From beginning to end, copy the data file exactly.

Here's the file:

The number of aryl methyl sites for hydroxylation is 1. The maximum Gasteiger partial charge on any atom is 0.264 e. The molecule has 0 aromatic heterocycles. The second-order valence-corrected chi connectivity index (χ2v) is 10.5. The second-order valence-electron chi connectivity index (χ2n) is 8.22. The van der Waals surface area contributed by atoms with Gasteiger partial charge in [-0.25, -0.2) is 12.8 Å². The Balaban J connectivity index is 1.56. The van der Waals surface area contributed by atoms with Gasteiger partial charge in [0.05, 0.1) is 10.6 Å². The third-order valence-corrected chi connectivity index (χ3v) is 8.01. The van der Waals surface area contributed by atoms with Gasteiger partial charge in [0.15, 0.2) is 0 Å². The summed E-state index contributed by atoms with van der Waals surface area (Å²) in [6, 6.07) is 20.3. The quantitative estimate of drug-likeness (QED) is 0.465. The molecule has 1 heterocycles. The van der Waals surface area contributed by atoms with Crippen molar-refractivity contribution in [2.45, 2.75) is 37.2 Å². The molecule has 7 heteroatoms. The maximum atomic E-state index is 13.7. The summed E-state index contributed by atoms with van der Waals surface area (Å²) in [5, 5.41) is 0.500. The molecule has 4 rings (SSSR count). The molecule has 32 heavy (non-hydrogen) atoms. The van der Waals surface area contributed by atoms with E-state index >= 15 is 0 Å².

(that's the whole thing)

The number of aryl methyl sites for hydroxylation is 1. The maximum Gasteiger partial charge on any atom is 0.264 e. The molecule has 0 aromatic heterocycles. The second-order valence-corrected chi connectivity index (χ2v) is 10.5. The second-order valence-electron chi connectivity index (χ2n) is 8.22. The van der Waals surface area contributed by atoms with Gasteiger partial charge in [-0.25, -0.2) is 12.8 Å². The Balaban J connectivity index is 1.56. The van der Waals surface area contributed by atoms with Gasteiger partial charge in [0.05, 0.1) is 10.6 Å². The third-order valence-corrected chi connectivity index (χ3v) is 8.01. The van der Waals surface area contributed by atoms with Gasteiger partial charge in [0.15, 0.2) is 0 Å². The summed E-state index contributed by atoms with van der Waals surface area (Å²) in [6, 6.07) is 20.3. The quantitative estimate of drug-likeness (QED) is 0.465. The molecule has 1 heterocycles. The van der Waals surface area contributed by atoms with Crippen molar-refractivity contribution in [2.45, 2.75) is 37.2 Å². The molecule has 7 heteroatoms. The maximum atomic E-state index is 13.7. The summed E-state index contributed by atoms with van der Waals surface area (Å²) in [5, 5.41) is 0.500. The molecule has 4 rings (SSSR count). The molecule has 32 heavy (non-hydrogen) atoms. The van der Waals surface area contributed by atoms with E-state index >= 15 is 0 Å².